Solved: Starting programs at boot didn’t work on raspberry

Today I made a new fresh install of Raspbian-Stretch on my old RaspberryPi 1B. That board mainly has some python programs on it that MQTT info onto my network to OpenHab. The previous install had become a bit broken I think, it would crash every two days and rather than sorting that out, I decided a fresh install would be the quickest.

After installing a fresh Stretch image, I put all the programs and required libraries back on, a quick test and that all worked.
OK, now it is time to have the programs start automatically at boot.
That is also simple, I usually add the programs I want to start at boot in my /etc/rc.local file.

Always worked for me.
However, this time it didn’t and for the life of me I couldn’t figure it out. Why is a setup that used to work suddenly not working anymore, starting the programs at boot, while the programs itself work when started manually.
Trying trying trying. Writing the output from each command to a log file didn’t help me, logfiles stayed empty.
Then I decided to write the output of the entire rc.local file to a logfile with:

exec > /tmp/rc-local.out 2>&1;set -x

put that in the rc.local file right before the line that says “# Print the IP address”:

I rebooted and checked the file: /tmp/rc-local.out.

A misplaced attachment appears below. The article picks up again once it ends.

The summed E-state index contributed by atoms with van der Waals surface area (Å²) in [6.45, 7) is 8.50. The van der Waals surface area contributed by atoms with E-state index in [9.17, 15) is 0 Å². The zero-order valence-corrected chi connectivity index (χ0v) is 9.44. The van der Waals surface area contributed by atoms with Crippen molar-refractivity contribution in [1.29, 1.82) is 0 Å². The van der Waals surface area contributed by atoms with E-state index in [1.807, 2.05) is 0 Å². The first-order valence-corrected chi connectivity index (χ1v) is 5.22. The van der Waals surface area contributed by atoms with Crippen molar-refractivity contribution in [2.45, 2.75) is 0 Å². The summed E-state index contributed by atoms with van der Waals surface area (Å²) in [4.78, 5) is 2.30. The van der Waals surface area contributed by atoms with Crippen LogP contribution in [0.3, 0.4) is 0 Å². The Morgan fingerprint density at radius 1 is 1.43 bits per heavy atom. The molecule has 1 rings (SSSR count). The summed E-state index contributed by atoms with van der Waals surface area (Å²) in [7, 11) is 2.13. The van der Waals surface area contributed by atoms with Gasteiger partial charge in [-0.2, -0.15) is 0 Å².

Now it became clear…. the paho (mqtt) module that these python programs were using was not found.
Odd.. I am sure I installed it……and when I manually start the programs they work 100%

I was thinking….. in my previous setup, I had installed the paho.mqtt library manually. It resided in a folder in my /home/pi directory. This time I had installed it with pip. Now it wouldn’t be that…… no, it couldn’t, could it?
The commands in the rc.local file, as far as I know are given by root and my /home/pi directory was owned by ‘pi’…….but that hadn’t changed between two installs and root has privilege anywhere right?

After some more searching I learned that the library “paho” had been installed by pip in the folder “/home/pi/.local/lib/python2.7/site-packages” but “sudo python” searches this library in the folder “/usr/local/lib/python2.7/dist-packages”.

I was not using sudo… but that is in fact what the rc.local does, so I was guessing that that was where my problem lied.

So, I needed to link the one directory to the other somehow.

This is what did that:

cd /usr/lib/python2.7/dist-packages
sudo ln -s /home/pi/.local/lib/python2.7/site-packages/paho

Then it all worked again.

Interesting info on how to start your programs at boot can be found here.

Advertisements

Using limitswitches with diodes

DC motors are often used in electronic projects and a special case is when a DC motor needs to be brought to a certain begin or end position without going further. Typically limit switches are then used. Such a switch is pressed by the motor when that motor reaches its end position. Similarly such a switch can be used when a motor reaches its begin position again.